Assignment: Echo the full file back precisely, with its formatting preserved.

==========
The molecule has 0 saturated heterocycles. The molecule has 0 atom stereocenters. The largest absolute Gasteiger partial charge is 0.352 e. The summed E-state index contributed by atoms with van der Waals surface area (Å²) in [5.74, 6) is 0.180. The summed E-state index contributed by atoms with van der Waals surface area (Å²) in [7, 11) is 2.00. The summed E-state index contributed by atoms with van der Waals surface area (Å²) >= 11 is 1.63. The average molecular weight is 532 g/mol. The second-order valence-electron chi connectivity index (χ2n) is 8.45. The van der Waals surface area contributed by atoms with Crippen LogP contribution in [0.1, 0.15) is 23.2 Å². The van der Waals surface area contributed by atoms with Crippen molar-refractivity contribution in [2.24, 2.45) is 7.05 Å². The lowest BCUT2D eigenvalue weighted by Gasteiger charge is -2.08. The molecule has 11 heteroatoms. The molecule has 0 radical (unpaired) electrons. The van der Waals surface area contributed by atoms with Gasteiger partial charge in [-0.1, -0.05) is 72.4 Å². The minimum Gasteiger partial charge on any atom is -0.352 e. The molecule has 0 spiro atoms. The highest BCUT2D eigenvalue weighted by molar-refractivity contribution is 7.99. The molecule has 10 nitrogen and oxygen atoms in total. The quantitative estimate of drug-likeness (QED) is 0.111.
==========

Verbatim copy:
The molecule has 0 saturated heterocycles. The molecule has 0 atom stereocenters. The largest absolute Gasteiger partial charge is 0.352 e. The summed E-state index contributed by atoms with van der Waals surface area (Å²) in [5.74, 6) is 0.180. The summed E-state index contributed by atoms with van der Waals surface area (Å²) in [7, 11) is 2.00. The summed E-state index contributed by atoms with van der Waals surface area (Å²) >= 11 is 1.63. The average molecular weight is 532 g/mol. The second-order valence-electron chi connectivity index (χ2n) is 8.45. The van der Waals surface area contributed by atoms with Crippen LogP contribution in [0.1, 0.15) is 23.2 Å². The van der Waals surface area contributed by atoms with Crippen molar-refractivity contribution in [2.24, 2.45) is 7.05 Å². The lowest BCUT2D eigenvalue weighted by Gasteiger charge is -2.08. The molecule has 11 heteroatoms. The molecule has 0 radical (unpaired) electrons. The van der Waals surface area contributed by atoms with Gasteiger partial charge in [-0.1, -0.05) is 72.4 Å². The minimum Gasteiger partial charge on any atom is -0.352 e. The molecule has 0 spiro atoms. The highest BCUT2D eigenvalue weighted by molar-refractivity contribution is 7.99. The molecule has 10 nitrogen and oxygen atoms in total. The quantitative estimate of drug-likeness (QED) is 0.111.